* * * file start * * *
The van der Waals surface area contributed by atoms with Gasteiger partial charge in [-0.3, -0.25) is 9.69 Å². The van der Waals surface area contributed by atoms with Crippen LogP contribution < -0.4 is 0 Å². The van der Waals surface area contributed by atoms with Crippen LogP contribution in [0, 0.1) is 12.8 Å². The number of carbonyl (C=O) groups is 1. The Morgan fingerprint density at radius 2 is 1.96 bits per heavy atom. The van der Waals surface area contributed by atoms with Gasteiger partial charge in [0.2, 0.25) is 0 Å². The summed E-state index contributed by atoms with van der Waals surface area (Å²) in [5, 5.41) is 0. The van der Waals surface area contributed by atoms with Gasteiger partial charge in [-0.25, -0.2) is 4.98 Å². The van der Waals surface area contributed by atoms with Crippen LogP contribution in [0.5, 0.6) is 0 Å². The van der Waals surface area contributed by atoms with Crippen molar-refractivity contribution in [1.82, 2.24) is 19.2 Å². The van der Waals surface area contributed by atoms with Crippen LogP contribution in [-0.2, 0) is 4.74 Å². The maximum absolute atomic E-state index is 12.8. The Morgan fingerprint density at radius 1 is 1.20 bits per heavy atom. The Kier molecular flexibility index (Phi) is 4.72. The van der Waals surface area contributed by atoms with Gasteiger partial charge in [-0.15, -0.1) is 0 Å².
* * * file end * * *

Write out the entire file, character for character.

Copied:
The van der Waals surface area contributed by atoms with Gasteiger partial charge in [-0.3, -0.25) is 9.69 Å². The van der Waals surface area contributed by atoms with Crippen LogP contribution < -0.4 is 0 Å². The van der Waals surface area contributed by atoms with Crippen LogP contribution in [0, 0.1) is 12.8 Å². The number of carbonyl (C=O) groups is 1. The Morgan fingerprint density at radius 2 is 1.96 bits per heavy atom. The van der Waals surface area contributed by atoms with Gasteiger partial charge in [0.2, 0.25) is 0 Å². The summed E-state index contributed by atoms with van der Waals surface area (Å²) in [5, 5.41) is 0. The van der Waals surface area contributed by atoms with Gasteiger partial charge in [-0.25, -0.2) is 4.98 Å². The van der Waals surface area contributed by atoms with Crippen LogP contribution in [0.5, 0.6) is 0 Å². The van der Waals surface area contributed by atoms with Crippen molar-refractivity contribution in [1.82, 2.24) is 19.2 Å². The van der Waals surface area contributed by atoms with Crippen LogP contribution in [-0.2, 0) is 4.74 Å². The maximum absolute atomic E-state index is 12.8. The Morgan fingerprint density at radius 1 is 1.20 bits per heavy atom. The Kier molecular flexibility index (Phi) is 4.72. The van der Waals surface area contributed by atoms with Gasteiger partial charge in [-0.15, -0.1) is 0 Å².